Hey You, Pikachu! was a success for Nintendo, and of all the developers from Marigul, Ambrella became the most successful.  Clever Trick never released a game.  Param made a N64DD-exclusive add-on to Doshin the Giant, translated as Doshin the Giant: Tinkling Toddler Liberation Front! Assemble!, and its founder later created Unigame Bunko, developer of the Japanese-only WiiWare title Discipline for Marvelous Entertainment.  Saru Brunei would only release Cubivore for Nintendo.  Meanwhile, Noise is still somewhat in existence, having released Gyrozetter: Wings Of The Albatross for Square-Enix in 2013.

Ambrella, meanwhile, has remained a developer of Pokemon games.  For Nintendo GameCube, they produced the similar-style game Pokemon Channel, focusing more on interacting with a television than a microphone.  Ambrella also developed the DS launch title Pokemon Dash, also starring Pikachu.  My Pokemon Ranch would be the company's last title developed before Ambrella created the beat-em-up WiiWare game Pokemon Rumble in 2009.  Since then, two sequels have been developed: Pokemon Rumble Blast for Nintendo 3DS and Pokemon Rumble U for Wii U.  The latter would be the first Wii U game to make use of Near-Field Communication figures that would later evolve into amiibo.

I won't emphasize this too much, but Pokemon has been a juggernaut of a franchise, having gone through a vast amount of Generations since.  At this point in time, Pokemon Shuffle was the most recent release; Shuffle is a free-to-play puzzle game similar to Pokemon Battle Trozei, both developed by Genius Sonority.  The Pokemon Company is now working with Bandai Namco to create Pokken Tournament, a Pokemon fighting game, and there has been word of a Pikachu detective game coming to Nintendo 3DS sometime in the future.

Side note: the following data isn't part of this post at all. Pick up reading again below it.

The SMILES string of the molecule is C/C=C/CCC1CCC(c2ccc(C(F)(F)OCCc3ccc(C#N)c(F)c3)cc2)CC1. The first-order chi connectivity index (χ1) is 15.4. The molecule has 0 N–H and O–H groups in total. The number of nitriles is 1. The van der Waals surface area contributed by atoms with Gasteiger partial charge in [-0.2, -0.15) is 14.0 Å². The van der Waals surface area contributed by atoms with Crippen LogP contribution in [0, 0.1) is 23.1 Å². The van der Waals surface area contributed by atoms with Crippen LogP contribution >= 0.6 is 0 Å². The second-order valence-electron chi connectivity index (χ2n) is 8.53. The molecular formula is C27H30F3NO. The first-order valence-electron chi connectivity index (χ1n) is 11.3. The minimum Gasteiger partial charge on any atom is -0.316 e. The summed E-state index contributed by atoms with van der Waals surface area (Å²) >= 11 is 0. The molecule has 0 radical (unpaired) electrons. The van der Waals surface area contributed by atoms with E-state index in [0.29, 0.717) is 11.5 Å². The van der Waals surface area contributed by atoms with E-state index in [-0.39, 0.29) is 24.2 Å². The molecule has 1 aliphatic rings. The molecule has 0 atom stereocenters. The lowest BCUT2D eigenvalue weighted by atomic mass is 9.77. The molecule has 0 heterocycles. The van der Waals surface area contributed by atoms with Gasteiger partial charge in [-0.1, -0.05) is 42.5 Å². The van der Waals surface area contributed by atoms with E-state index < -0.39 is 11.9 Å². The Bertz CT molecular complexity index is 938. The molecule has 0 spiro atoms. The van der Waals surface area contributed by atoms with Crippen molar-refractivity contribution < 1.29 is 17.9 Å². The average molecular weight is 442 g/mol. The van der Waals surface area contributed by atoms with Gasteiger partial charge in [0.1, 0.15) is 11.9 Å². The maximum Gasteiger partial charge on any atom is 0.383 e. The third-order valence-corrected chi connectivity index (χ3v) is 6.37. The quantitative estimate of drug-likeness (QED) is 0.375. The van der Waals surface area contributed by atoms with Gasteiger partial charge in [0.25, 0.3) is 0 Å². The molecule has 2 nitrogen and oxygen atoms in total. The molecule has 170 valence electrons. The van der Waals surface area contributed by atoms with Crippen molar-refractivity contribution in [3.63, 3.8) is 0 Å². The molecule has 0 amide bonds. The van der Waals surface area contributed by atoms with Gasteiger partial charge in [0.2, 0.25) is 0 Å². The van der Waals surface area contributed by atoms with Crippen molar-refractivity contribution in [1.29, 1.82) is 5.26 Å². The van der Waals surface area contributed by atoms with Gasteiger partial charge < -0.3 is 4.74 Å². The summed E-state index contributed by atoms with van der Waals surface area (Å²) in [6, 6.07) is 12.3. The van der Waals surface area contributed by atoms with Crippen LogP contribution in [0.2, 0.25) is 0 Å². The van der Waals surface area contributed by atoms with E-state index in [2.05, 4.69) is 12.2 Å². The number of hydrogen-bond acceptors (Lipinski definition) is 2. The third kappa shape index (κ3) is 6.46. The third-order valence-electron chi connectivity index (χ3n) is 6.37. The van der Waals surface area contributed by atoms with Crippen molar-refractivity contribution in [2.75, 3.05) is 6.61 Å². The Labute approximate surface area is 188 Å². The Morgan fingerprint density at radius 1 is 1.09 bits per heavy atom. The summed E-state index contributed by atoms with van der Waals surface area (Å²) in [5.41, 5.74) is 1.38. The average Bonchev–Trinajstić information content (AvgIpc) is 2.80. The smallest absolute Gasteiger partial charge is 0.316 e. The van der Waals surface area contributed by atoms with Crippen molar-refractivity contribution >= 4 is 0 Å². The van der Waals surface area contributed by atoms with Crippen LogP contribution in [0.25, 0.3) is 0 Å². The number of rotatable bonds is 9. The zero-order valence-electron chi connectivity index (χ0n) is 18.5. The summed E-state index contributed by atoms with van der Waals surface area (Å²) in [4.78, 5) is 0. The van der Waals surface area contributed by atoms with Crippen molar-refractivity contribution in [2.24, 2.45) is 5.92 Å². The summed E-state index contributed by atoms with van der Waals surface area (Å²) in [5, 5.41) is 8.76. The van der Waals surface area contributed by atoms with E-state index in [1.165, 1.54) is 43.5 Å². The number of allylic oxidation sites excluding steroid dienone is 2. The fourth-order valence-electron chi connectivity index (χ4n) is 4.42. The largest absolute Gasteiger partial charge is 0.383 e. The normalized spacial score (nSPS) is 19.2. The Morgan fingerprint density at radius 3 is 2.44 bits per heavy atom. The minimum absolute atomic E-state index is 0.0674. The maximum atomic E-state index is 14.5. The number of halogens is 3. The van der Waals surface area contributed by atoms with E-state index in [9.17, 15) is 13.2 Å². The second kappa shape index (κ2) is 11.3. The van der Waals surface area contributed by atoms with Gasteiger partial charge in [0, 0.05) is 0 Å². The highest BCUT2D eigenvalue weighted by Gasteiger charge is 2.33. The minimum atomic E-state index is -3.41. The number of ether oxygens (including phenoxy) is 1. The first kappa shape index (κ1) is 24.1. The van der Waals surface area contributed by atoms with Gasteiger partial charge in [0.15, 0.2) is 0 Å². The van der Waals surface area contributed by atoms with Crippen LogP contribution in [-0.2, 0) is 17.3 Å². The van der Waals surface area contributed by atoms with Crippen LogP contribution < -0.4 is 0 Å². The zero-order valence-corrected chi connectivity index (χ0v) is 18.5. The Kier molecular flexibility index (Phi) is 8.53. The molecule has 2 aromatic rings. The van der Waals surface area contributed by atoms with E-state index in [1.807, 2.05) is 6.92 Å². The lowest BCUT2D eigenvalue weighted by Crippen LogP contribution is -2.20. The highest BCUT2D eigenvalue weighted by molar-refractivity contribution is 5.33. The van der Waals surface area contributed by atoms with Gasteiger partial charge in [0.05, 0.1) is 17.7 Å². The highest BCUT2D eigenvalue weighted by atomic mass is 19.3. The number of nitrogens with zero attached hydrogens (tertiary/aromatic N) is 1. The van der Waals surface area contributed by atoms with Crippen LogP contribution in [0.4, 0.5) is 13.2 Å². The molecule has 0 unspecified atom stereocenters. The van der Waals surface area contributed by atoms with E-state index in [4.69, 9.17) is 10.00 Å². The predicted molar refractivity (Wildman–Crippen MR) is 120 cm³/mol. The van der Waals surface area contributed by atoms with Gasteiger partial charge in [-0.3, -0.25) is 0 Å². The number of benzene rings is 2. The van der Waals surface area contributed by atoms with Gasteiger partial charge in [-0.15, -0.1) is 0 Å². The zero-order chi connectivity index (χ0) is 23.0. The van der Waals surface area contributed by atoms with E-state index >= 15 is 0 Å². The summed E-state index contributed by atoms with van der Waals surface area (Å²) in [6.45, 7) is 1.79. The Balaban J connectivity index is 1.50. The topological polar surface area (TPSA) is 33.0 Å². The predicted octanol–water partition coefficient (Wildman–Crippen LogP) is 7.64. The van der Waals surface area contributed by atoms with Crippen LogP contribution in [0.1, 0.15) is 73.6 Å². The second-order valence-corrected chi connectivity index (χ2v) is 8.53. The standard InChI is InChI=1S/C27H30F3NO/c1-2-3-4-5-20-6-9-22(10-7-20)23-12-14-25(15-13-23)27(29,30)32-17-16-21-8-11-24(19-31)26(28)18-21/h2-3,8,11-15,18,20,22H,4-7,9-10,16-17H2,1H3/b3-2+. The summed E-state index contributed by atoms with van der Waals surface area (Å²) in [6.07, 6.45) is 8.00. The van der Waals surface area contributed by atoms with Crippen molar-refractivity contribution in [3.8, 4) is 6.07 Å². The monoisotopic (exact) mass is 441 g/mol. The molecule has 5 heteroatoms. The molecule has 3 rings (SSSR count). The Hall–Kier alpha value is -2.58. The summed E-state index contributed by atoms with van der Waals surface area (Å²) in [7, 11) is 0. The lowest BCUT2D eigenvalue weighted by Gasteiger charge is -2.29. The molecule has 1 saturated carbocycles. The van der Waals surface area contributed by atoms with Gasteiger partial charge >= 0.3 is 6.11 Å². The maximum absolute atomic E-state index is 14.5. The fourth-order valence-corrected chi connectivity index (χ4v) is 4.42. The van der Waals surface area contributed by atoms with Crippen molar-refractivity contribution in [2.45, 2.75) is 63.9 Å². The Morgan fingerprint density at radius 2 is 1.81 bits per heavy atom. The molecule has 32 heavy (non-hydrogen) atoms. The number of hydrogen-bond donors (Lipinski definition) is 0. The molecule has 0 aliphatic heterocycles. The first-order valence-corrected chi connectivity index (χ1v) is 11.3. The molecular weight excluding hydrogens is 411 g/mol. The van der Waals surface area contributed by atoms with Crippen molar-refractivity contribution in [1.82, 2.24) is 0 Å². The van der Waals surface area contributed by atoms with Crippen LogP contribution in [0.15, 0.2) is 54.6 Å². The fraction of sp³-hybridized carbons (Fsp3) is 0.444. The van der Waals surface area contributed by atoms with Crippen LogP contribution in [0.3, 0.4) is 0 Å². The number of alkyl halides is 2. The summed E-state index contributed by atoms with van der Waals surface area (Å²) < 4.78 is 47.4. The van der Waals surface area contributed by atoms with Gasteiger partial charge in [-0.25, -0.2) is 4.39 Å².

Game Play

A few years ago, we were in the midst of finishing our Ocarina of Time playthrough, which can be rather draining at times, especially given how long it took to set it up and actually record.  In a particular session, we decided to take a look at a quick silly game to finish off one set of recordings from a previously almost-disc-filling episode.

Brian and us decide to try Hey You, Pikachu! because we are stupid like that.  We go through the opening activities up until the first fishing experience in Ochre Woods.  Mark could barely handle us playing it that long.  Perhaps another episode is needed?  Bwahahaa!


So, this happened.  It is a silly game to experience, especially with how well voice-recognition software has improved in the last decade and a half.  However, this episode is certainly a sign that we were tired as all get out.  Some conversations were not exactly pride-inducing, so there are a few cuts here and there.  It should also be noted that Tony had a previous injury making it hard to sit still on camera.  Why did we put him on camera again?  I don't know.  I was barely conscious at that point in time.

This is the first Brian-played game that did not require other people playing alongside him, and I don't know about you, but I liked his style.  We should have him do more! (this is when you all nod and say, 'we agree')

Maybe if we are able to get episodes out more frequently, we will get to see just that!